From the lofty township of Furore, 944 steps (count 'em!) lead down to Marina di Furore, Italy's only fjord. Set on the coast, this enchanting hamlet—perhaps 10 houses?—beckons to most travelers as their SITA buses pass over it on a towering viaduct that in July is the site of the Mediterranean Cup High-Diving Championship. The locale's name derives from the "furor" of stormy water that once rushed down the Torrente Schiato here, now a mere trickle. Adorning the gorge is a tchotchke of a fishermen's village (once a favored hideout of bandits and smugglers, with some houses renovated by Ingrid Bergman and Anna Magnani during the filming of Roberto Rossellini's L'Amore in 1948); these monazzeni ("places to live in solitude") and the adjoining paper mill were abandoned when the tiny harbor closed. Today, the hamlet has been restored and the paper mill transformed into an "ecomuseum," with short botanical trails on which it's possible to see rare peregrine falcons as well as ancient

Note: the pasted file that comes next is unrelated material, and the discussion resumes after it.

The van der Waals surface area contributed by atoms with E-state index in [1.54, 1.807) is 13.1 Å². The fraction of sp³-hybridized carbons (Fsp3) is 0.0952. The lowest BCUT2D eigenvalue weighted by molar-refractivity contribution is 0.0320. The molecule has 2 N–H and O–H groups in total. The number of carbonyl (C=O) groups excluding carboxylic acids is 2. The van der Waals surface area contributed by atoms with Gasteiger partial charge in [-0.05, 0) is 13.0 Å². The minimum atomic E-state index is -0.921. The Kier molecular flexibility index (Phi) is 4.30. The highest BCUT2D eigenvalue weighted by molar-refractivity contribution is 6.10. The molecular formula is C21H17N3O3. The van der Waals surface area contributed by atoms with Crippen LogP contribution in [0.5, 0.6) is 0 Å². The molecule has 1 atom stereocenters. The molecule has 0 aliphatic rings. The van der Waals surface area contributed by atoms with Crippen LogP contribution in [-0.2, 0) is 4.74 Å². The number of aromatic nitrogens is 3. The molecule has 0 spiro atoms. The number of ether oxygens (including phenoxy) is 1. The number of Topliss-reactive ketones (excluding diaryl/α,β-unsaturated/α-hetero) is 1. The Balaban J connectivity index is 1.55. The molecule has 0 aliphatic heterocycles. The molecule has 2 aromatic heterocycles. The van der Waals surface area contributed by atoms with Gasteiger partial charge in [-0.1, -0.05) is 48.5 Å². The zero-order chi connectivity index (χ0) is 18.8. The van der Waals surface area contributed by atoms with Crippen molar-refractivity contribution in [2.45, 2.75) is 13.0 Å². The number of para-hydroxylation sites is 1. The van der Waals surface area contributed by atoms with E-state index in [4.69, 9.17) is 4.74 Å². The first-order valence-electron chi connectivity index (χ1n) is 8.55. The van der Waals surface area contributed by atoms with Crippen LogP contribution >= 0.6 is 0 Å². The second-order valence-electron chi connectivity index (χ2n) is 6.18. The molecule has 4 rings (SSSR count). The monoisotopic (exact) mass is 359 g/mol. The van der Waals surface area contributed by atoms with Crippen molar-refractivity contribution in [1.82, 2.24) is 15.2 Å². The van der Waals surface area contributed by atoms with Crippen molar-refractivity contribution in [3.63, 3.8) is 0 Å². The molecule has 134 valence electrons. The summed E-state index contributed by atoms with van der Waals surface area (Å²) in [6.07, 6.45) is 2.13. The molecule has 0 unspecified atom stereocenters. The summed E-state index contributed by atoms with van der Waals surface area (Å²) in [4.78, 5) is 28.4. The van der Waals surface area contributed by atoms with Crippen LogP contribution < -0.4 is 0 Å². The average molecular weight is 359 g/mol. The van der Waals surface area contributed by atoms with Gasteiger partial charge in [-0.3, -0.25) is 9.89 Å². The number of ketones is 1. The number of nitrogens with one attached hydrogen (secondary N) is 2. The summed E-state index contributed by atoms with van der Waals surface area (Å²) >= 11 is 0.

species of plants found nowhere else in the region. From the beach, the sentiero della Volpe Pescatrice ("the fox-fish's path") and the sentiero dei Pipistrelli Impazziti ("the mad bats' path") climb up some 3,000 steps and were built to portage goods from the harbor to the town of Furore. The hard walk up takes a couple of hours, as you climb from sea to sky. To see any of this by car, you have to pay to park in the layby some 450 yards away on the Amalfi side of the gorge, just before the gas station. Unless you're in pretty good shape, it's better to boat to the beach and just rubberneck.
Furore, Campania, Italy